|Home | About | Journals | Submit | Contact Us | Français|
Esophageal achalasia is a rare neurodegenerative disease of the esophagus and the lower esophageal sphincter that presents within a spectrum of disease severity related to progressive pathological changes, most commonly resulting in dysphagia. The pathophysiology of achalasia is still incompletely understood, but recent evidence suggests that degeneration of the postganglionic inhibitory nerves of the myenteric plexus could be due to an infectious or autoimmune mechanism, and nitric oxide is the neurotransmitter affected. Current treatment of achalasia is directed at palliation of symptoms. Therapies include pharmacological therapy, endoscopic injection of botulinum toxin, endoscopic dilation, and surgery. Until the late 1980s, endoscopic dilation was the first line of therapy. The advent of safe and effective minimally invasive surgical techniques in the early 1990s paved the way for the introduction of laparoscopic myotomy. This review will discuss the most up-to-date information regarding the pathophysiology, diagnosis, and treatment of achalasia, including a historical perspective. The laparoscopic Heller myotomy with partial fundoplication performed at an experienced center is currently the first line of therapy because it offers a low complication rate, the most durable symptom relief, and the lowest incidence of postoperative gastroesophageal reflux.
Esophageal achalasia is a rare neurodegenerative disease of the esophagus and lower esophageal sphincter (LES) that leads to dysphagia and other associated symptoms. The incidence of achalasia in western populations is one to three per 100,000 people.1,2 Patients with achalasia present to the gastroenterologist within a spectrum of disease severity related to the progressive pathological changes affecting the esophagus, such as grades of esophageal dilation, and associated conditions, such as esophageal diverticulum.3 Because achalasia is rare and the spectrum of disease severity is wide, few randomized controlled clinical trials have properly delineated the best treatment strategy. The safety, effectiveness, and durability of current treatment options, including pharmacologic, endoscopic, and surgical therapy, varied widely. Until the late 1980s, endoscopic dilation was considered first-line therapy;4 but after minimally invasive surgical techniques were introduced toward the end of the last century, expert opinion shifted. Currently, most experts agree that first-line therapy should be laparoscopic myotomy with partial fundoplication, performed by an experienced surgeon, and that endoscopic methods should be reserved as an alternative to surgery for patients who are poor surgical candidates, refuse an operation, and possibly patients for whom surgery fails.5–13 In this paper, we review the current understanding of the pathophysiology of achalasia, standard and emerging diagnostic tools, and outline the various treatment options before and after the development of minimally invasive surgical techniques, with an emphasis on symptom relief and complications.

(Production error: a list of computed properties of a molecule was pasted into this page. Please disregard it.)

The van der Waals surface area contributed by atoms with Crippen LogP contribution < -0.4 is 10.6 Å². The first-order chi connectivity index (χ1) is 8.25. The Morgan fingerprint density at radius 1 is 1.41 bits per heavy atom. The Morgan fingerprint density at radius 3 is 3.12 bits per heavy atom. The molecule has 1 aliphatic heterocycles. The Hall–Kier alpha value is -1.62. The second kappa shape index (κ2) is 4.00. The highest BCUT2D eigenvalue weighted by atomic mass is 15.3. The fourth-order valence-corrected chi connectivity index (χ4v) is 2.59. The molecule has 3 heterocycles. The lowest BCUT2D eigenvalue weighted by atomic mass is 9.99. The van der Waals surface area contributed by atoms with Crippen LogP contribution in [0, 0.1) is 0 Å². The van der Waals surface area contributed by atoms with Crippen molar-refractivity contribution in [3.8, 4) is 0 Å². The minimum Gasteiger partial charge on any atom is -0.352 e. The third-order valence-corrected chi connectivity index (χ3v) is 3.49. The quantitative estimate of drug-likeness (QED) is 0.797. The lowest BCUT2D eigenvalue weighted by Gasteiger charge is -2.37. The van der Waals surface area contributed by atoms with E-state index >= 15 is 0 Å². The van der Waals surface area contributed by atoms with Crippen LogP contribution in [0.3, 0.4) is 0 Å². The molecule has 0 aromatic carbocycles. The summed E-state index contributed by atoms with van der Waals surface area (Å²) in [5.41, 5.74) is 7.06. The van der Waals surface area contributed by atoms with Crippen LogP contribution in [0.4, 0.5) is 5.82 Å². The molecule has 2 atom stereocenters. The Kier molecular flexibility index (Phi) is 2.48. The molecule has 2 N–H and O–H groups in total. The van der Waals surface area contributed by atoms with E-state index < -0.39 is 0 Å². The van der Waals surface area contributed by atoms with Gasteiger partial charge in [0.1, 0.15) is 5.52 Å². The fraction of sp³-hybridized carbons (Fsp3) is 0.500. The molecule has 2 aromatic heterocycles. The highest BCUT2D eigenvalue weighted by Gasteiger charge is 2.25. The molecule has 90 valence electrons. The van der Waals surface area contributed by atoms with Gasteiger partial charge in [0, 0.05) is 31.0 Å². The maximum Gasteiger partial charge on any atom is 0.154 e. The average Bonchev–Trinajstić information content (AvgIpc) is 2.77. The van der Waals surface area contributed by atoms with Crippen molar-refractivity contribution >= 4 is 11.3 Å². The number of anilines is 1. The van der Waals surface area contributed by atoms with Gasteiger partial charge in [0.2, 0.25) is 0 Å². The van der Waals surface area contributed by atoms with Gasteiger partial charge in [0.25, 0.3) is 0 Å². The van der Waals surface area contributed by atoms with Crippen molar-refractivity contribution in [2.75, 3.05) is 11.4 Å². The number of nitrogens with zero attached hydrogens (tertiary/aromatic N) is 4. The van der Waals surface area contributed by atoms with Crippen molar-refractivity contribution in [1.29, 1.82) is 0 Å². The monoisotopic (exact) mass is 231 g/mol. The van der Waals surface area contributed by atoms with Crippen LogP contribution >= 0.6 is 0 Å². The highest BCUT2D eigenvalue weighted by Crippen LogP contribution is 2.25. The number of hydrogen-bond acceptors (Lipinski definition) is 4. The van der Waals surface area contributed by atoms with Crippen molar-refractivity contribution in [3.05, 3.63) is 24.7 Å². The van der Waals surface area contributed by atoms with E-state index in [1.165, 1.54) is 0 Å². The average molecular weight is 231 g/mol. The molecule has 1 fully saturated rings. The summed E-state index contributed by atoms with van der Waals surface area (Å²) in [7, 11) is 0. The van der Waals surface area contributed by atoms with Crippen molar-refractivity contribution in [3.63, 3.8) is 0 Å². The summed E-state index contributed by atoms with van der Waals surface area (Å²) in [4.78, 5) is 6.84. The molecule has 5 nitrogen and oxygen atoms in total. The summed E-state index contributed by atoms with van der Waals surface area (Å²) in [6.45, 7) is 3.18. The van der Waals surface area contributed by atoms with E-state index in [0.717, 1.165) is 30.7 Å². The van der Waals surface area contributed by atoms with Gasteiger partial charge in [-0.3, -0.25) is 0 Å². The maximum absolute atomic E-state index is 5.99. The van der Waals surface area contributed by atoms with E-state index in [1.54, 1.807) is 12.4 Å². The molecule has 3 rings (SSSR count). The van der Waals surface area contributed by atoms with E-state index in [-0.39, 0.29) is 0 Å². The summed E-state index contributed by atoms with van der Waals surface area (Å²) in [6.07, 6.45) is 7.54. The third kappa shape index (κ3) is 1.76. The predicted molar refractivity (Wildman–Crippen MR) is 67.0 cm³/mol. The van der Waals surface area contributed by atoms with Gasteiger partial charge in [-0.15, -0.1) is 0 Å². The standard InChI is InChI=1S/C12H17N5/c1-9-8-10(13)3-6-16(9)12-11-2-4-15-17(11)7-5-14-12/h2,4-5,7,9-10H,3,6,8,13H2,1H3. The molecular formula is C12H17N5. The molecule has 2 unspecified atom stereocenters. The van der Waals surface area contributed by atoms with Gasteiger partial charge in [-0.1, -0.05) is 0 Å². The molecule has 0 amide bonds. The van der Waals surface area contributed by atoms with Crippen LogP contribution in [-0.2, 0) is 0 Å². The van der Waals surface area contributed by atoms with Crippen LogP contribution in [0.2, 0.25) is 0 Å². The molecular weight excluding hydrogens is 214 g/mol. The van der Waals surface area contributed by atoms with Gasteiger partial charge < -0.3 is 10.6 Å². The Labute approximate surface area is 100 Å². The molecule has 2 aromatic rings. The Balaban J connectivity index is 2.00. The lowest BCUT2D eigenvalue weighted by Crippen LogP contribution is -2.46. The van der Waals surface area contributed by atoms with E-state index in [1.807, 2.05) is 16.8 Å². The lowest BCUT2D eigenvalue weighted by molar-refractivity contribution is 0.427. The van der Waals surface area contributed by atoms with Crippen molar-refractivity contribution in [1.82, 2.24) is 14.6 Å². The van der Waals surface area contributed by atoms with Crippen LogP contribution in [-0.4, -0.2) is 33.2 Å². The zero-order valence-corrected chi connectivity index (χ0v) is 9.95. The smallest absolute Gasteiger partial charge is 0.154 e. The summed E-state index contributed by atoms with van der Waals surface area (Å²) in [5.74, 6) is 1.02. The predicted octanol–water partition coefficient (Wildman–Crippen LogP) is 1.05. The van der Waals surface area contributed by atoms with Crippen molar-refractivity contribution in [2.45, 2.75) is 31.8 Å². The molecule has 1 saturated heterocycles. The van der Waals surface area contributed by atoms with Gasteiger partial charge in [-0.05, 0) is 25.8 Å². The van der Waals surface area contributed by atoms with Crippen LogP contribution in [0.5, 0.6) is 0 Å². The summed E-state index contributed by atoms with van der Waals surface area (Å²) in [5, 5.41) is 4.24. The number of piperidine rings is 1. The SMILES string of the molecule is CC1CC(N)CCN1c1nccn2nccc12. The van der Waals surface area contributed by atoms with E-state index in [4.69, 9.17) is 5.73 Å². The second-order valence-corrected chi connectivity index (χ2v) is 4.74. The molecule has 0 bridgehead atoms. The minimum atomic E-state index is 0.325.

Achalasia, though rare, is possibly the most studied and best described motility disorder of the esophagus, yet its pathogenesis remains incompletely understood. It is a neurodegenerative disorder affecting the function of the muscle of the esophageal body and LES, as well as the vagal trunks and dorsal vagal nuclei.14 The pathogenesis stems from an idiopathic and irreversible loss of postganglionic inhibitory neurons in Auerbach’s myenteric plexus.15 The resulting imbalance toward cholinergic stimulation15,16 causes loss of LES relaxation and failure of the esophageal body peristalsis after swallowing, giving the condition the name achalasia, a Greek word meaning “failure to relax”.